God spoke to Moses: “Speak to the People of Israel. Tell them, I am God, your God. Don’t live like the people of Egypt where you used to live, and don’t live like the people of Canaan where I’m bringing you. Don’t do what they do. Obey my laws and live by my decrees. I am your God. Keep my decrees and laws: The person who obeys them lives by them. I am God. Leviticus 18:1-5 (MSG)
When, as parents, we make rules for our children there is generally a reason behind the rules. A young child doesn’t like, nor does he or she understand, the need to be strapped tightly into a car seat. It’s uncomfortable and confining to a little one naturally given to constant movement and squirming. Any parent can attest to the screams, tears and rebellious striving which occurs when strapping a squirmy toddler into a car seat. We as parents understand, however, that in the big picture we’re preserving and protecting life.
As I journey through Leviticus, I’m not just looking at God’s rules, but trying to discern our Heavenly Father’s motivation in making the rule in the first place. As I read through the laundry list of rules regarding sexual behavior in today’s chapter, a couple of thoughts came to mind:
- The cultures of that day were given to sexual immorality. The beginning of today’s chapter makes it clear that these rules were meant to differentiate God’s people from the people around them. Incestuous relationships in ancient Egypt are well documented by historians. God wanted His people marked by their purity, not their perversions.
- There is a constant theme in the chapter, not just about sexual acts, but the violation which takes place within the act. Sex outside the lines creates personal, relational, spiritual and societal violations. Rather than building healthy souls, relationships and a stronger society, sexual violations tear individuals and relationships apart, weakening the societal fabric. Historians have clearly linked moral decline with the demise of multiple ancient societies. It’s not rocket science.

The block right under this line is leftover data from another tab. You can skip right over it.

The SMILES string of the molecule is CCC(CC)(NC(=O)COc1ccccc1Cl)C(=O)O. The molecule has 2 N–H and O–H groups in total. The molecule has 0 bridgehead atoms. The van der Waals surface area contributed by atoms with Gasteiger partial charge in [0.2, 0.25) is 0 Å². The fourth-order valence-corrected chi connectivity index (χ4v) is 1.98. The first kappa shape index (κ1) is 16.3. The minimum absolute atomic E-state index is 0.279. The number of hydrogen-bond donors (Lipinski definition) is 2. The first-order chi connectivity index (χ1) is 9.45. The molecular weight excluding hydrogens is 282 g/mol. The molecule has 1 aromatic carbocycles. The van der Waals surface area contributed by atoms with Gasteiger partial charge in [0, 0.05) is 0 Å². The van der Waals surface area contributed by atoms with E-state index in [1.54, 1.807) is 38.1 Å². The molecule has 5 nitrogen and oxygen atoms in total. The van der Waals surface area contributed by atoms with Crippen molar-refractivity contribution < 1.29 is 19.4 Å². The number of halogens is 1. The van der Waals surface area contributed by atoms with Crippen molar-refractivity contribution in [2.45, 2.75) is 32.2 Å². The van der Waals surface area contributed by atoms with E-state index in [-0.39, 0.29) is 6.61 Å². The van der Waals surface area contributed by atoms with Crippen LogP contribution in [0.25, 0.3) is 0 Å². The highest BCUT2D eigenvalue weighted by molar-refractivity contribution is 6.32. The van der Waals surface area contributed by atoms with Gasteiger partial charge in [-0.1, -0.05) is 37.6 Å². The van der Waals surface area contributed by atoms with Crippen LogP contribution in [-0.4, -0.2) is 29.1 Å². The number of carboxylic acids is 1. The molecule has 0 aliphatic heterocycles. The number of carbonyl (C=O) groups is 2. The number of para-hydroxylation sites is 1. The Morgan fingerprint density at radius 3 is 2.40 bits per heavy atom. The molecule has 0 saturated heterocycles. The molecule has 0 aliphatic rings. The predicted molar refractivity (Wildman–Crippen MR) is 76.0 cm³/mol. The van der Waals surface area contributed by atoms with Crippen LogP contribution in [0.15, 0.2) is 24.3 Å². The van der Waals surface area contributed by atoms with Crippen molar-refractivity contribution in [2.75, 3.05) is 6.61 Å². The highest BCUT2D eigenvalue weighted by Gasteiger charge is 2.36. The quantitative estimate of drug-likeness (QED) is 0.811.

- There is a direct connection between the sexual and the spiritual. Many of the gods and idols in ancient times were fertility gods whom cultures worshipped by committing sexual acts. Fertility gods became a kind of spiritual cover for prostitution and any number of sexual behaviors the fell outside God’s intentions. There is a particular reference to Molech (a.k.a. Moloch) in today’s chapter, who was a god worshipped by many of the cultures in the area where the Israelites wandered. People brought their children to be sacrificed (typically burned alive) to Molech. It is often argued that gods like Molech rose from sexually dysfunctional, spiritually dead cultures as they sought to justify their behavior and eliminate the unwanted consequence of their illicit sexual activities. It was a pretty preverse cycle. Give yourself over to unbridled sexual activity in the worship of a fertility god, but when the sexual act actually results in fertility you sacrifice the baby back to the fertility god.
I have to connect the dots here. Sex outside the lines creates personal and relational violations in which individuals are victimized. To perpetuate and justify the repeated violation, we must depersonalize and diminish the victim, as well as eliminate the unwanted result [read: children].
I have to dig one level deeper. I have to believe that it is not just about society as a whole with which God is concerned. Any who have struggled with pornography or sex outside the lines can attest to the truth that a microcosm of this same destructive spiritual regression can occur within the individual human soul.
God made his motivation clear in his preamble to the sexual rules in today’s chapter. The rules were intended to preserve and promote individual, spiritual, relational and societal life. God was tightly buckling his young nation of sinful people into a cultural car seat knowing that death would result on many levels for not doing so.